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Current state of North Carolina’s pre-kindergarten program
- NC Pre-K (formerly More at Four) “enhances school readiness for eligible four-year-olds.”
- To qualify, children must come from a family whose gross income is at or below 75% of the State median income level. Other non-income based factors to qualify: limited English proficiency, chronic health condition, developmental/educational need.
- Currently, 67,000 children are eligible for NC Pre-K slots; 40,000 children remain on a waiting list.
- State spending per child in 2002: $7,679 (highest); spending per child in 2013: $4,690.
- North Carolina’s pre-K program is one of only five in the nation to meet the benchmarks for a quality, cost-effective program.
- More pre-K educators hold Bachelor’s degrees and appropriate licenses than in previous years.
Pre-K is a crucial stage to a child’s development
- Children who attend preschool gain confidence by learning the expectations and routines of school through close communication with other children.
- Pre-K is a place where children learn to socialize, make decisions, interact with others, and negotiate—all of which are important to child development.
Children who attend Pre-K programs are more self-sufficient in the future
- Children who went to preschool were consistently employed, more likely to have full time jobs, less likely to rely on public assistance, resulting in overall positive future outcomes.
- Children who attend preschool are more likely to have a savings account, and own a house and a car.
Attending Pre-K decreases both achievement and skill gaps
- 123 studies across four decades of early education research found that by third grade, one-third of the achievement gap can be closed by early education.
- Children who attended pre-K usually have higher grade point average, more likely to graduate high school and college.
- Fundamental skills like eye contact, self-confidence, work efficiency, attention span, and control of temper are developed during the earliest stages of childhood are enriched in Pre-K
- Latino children as dual language learners greatly benefitted from NC Pre-K, making gains in the program at a greater rate than other students.
Pre-K decreases delinquency
- Children who attended pre-school are less likely to develop alcohol or drug problems, commit a felony, and go to prison. They are half as likely to be arrested.
Early education saves the State money in the future
- Every $1 invested in preschool saves taxpayers up to $13 in future costs in incarceration, education, tax collections increases, and welfare.
- Pre-K offers a better return on investment than the stock market. The annual rate of return for preschool spending is between 7-10%; stocks have an average return of 5.8% per year.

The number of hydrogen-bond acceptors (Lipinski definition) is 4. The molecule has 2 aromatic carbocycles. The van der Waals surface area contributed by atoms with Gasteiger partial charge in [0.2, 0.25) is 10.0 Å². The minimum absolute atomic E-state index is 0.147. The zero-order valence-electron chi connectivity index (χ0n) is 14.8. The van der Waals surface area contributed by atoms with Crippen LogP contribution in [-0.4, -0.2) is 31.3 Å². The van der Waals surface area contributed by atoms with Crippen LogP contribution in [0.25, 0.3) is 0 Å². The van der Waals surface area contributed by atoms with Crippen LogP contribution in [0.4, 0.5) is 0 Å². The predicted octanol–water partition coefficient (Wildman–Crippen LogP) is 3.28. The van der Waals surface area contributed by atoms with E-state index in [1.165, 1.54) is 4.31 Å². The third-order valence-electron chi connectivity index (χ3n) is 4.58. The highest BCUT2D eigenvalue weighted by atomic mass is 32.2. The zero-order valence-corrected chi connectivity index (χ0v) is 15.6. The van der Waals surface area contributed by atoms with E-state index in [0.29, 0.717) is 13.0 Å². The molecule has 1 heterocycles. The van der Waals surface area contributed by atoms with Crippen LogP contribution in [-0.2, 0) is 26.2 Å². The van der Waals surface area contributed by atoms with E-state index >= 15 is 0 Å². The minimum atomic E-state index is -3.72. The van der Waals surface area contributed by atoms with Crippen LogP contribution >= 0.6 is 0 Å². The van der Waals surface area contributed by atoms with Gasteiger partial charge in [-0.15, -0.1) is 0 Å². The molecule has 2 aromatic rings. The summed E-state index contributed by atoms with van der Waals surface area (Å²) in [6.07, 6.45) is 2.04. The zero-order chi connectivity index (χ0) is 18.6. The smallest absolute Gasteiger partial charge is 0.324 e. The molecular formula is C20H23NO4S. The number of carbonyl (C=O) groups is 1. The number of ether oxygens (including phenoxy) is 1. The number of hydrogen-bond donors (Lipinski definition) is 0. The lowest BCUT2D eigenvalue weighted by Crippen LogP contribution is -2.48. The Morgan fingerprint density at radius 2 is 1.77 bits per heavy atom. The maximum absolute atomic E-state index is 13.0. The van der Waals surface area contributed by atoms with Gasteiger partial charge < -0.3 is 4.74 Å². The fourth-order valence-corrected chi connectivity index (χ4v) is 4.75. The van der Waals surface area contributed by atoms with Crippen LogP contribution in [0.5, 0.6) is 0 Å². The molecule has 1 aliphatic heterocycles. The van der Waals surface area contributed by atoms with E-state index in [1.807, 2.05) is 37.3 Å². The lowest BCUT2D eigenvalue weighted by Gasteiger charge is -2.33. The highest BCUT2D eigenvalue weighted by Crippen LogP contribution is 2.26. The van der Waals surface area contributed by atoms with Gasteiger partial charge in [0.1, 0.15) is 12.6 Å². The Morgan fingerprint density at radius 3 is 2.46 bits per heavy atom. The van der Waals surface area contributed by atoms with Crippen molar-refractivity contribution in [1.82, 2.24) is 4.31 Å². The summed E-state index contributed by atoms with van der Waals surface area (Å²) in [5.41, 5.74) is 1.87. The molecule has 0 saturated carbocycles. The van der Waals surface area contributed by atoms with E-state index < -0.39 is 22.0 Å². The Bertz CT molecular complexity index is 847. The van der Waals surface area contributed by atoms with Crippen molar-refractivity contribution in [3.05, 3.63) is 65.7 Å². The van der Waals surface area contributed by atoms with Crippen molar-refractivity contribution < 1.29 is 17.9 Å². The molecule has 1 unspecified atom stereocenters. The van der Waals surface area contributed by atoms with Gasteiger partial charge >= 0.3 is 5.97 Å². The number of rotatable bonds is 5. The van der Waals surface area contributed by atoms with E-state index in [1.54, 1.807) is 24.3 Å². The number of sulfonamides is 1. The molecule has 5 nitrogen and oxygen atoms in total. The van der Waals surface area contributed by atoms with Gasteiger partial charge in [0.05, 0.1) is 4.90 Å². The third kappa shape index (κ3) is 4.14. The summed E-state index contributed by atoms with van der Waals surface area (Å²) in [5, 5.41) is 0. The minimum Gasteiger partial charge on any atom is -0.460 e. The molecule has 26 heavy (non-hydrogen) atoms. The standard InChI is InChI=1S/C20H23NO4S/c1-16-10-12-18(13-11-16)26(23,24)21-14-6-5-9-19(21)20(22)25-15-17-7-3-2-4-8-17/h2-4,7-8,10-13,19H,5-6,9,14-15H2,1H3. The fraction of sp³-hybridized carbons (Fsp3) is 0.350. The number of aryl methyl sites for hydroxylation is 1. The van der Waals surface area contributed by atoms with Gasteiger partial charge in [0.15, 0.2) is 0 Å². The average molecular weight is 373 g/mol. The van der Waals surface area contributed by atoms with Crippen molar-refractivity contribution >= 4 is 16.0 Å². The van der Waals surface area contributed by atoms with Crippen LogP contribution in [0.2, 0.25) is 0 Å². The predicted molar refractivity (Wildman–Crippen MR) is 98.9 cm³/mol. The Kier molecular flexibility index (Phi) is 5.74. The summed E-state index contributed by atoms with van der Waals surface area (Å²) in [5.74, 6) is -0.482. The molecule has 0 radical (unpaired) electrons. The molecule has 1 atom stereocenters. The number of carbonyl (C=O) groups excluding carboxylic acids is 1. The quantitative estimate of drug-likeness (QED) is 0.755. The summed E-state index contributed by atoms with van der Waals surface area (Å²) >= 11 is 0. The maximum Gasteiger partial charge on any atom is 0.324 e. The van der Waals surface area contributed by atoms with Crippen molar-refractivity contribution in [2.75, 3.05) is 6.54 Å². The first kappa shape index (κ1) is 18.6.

- Investment in pre-K pays off by reducing the number of children placed into special education classrooms in the third grade by 39%; special education costs nearly twice as much as regular classroom education.
- 2013 Kids Count Policy Report: The First Eight Years – Giving Kids A Foundation For Lifetime Success
(The Annie E. Casey Foundation)
- Carolina Abecedarian Project
- Children’s Growth and Classroom Experiences in Georgia’s Pre-K Program: Findings from the 2011-2012 Evaluation Study
- Children’s Outcomes and the Program Quality in the North Carolina Pre-Kindergarten Program 2012-2013 Statewide Evaluation
- The Curious Case of Oklahoma : A Historical Analysis Of The Passage Of Universal Pre-Kindergarten Legislation In Oklahoma
- The High/Scope Perry Preschool Project
- Impact of NC’s Early Childhood Initiatives on Special Education Placements in Third Grade, Clara G Muschkin, Helen F. Ladd and Kenneth A. Dodge, Education Evaluation and Policy Analysis, Feb. 2015.
- Language-Gap Study Bolsters a Push for Pre-K
Lifetime Effects: The HighScope Perry Preschool Study Through Age 40 (2005)
- NC Pre-K Prekindergarten Program
- Quality and Characteristics of the North Carolina Pre-Kindergarten Program: 2011-2012 Statewide Evaluation. Executive Summary
- Rutgers University’s National Institute for Early Education Research
- The Pew Charitable Trusts: Pre-K Education
- Pre-Kindergarten: Research-Based Recommendations for Developing Standards and Factors Contributing to School Readiness Gaps. Information Capsule. Volume 1201
- Ready Or Not: Associations Between Participation In Subsidized Child Care Arrangements, PreKindergarten, And Head Start And Children’s School Readiness
Revised February 17, 2015